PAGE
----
22

The right to receive information and ideas is particularly important for students. As Justice Brennan recognized, "such access prepares students for active and effective participation in the pluralistic, often contentious society in which they will soon be adult members." Board of Educ. v. Pico, 457 U.S. 853, 868, 102 S.Ct. 2799, 2808, 73 L.Ed.2d 435 (1982) (plurality opinion). Justice Brennan was referring to junior high and high school students; surely the right to receive information is at least as critical to university students.

23

Since this case no longer involves the rights of third persons to gain access to state-owned property to give or receive speech, but rather the free speech rights of students who, as dormitory residents, have an undisputed right of access to their rooms as well as certain privacy rights, the public forum cases thought applicable by the district court are inapposite. Cornelius, 473 U.S. at 793, 105 S.Ct. at 3444 (legal defense and political advocacy organizations sought access to federal employees' charity drive); Perry Educ. Ass'n, 460 U.S. at 38-41, 103 S.Ct. at 951-52 (teachers' union sought access to school mail facilities); Calash, 788 F.2d at 81 (concert promoter sought access to municipal stadium); Glover, 762 F.2d at 1198 (political party members sought access to college campus). Nor are we concerned with a student's right to free expression on the university campus other than in the dormitory room, e.g., Widmar v. Vincent, 454 U.S. 263, 268 n. 5, 102 S.Ct. 269, 273 n. 5, 70 L.Ed.2d 440 (1981), or a student's right to solicit door-to-door in university dormitories, Chapman, 743 F.2d 1056.2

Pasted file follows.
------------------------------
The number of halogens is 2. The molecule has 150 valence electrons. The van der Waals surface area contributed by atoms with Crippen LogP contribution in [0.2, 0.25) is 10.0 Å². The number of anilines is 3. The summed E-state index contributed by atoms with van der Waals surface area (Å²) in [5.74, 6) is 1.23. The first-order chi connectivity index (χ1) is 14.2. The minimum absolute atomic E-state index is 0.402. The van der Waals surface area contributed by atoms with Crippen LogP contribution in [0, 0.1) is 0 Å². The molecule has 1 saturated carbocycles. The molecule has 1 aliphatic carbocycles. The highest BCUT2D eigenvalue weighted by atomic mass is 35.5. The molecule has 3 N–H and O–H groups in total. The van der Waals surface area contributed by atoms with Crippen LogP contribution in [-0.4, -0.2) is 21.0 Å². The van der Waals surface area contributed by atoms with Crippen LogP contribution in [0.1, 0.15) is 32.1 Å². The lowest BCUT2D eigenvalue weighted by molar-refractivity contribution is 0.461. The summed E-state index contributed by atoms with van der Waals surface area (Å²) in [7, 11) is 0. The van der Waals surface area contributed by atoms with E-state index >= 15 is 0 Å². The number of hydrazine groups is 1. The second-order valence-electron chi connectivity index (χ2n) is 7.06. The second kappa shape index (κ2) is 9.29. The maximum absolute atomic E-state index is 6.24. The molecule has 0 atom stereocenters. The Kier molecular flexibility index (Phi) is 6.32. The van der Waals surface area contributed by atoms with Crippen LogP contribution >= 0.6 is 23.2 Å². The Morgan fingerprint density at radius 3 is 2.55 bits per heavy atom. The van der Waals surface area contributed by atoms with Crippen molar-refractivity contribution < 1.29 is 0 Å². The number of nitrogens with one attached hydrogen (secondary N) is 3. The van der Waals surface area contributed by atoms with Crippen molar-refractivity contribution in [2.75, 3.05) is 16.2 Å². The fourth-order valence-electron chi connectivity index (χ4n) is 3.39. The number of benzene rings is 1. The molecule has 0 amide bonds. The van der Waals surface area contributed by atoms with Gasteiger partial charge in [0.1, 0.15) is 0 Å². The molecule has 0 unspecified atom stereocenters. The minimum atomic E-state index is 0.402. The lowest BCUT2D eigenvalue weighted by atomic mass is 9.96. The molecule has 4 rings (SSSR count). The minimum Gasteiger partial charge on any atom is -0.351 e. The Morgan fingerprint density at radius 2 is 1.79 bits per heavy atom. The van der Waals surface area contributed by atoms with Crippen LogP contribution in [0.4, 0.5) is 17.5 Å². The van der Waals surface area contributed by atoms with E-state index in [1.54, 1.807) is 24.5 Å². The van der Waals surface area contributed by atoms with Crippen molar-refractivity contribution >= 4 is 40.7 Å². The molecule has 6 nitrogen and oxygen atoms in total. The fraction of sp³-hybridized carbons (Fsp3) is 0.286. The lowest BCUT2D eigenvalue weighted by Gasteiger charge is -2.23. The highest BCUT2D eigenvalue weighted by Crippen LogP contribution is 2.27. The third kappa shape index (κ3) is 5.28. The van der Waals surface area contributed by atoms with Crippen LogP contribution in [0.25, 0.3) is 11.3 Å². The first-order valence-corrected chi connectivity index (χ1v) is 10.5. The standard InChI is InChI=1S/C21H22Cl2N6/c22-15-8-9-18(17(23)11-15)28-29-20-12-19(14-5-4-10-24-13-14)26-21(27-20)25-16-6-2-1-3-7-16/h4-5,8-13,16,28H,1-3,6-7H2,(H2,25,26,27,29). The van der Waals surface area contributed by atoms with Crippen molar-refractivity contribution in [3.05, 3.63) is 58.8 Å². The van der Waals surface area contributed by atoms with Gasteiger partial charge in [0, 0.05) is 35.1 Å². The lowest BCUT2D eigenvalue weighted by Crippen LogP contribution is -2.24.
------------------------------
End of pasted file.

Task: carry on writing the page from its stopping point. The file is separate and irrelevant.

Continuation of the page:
24

In this case the university's Regulation limits the students' right to receive information and hear speech in their dormitory rooms. The constitutionality of that regulation depends upon the degree of protection extended to the speech involved. Here, as Judge McCurn correctly found, the communication the students wish to receive is commercial speech. See Fox, 649 F.Supp. at 1398; American Future Sys., 565 F.Supp. at 761-63. AFS demonstrations propose a commercial transaction, the sale of AFS products. The communication, therefore, is commercial, Central Hudson, 447 U.S. at 562, 100 S.Ct. at 2349; Virginia Pharmacy, 425 U.S. at 762, 96 S.Ct. at 1825, notwithstanding the fact that it may contain some noncommercial elements. See Bolger, 463 U.S. at 67-68, 103 S.Ct. at 2880; Pennsylvania State, 752 F.2d at 860-62.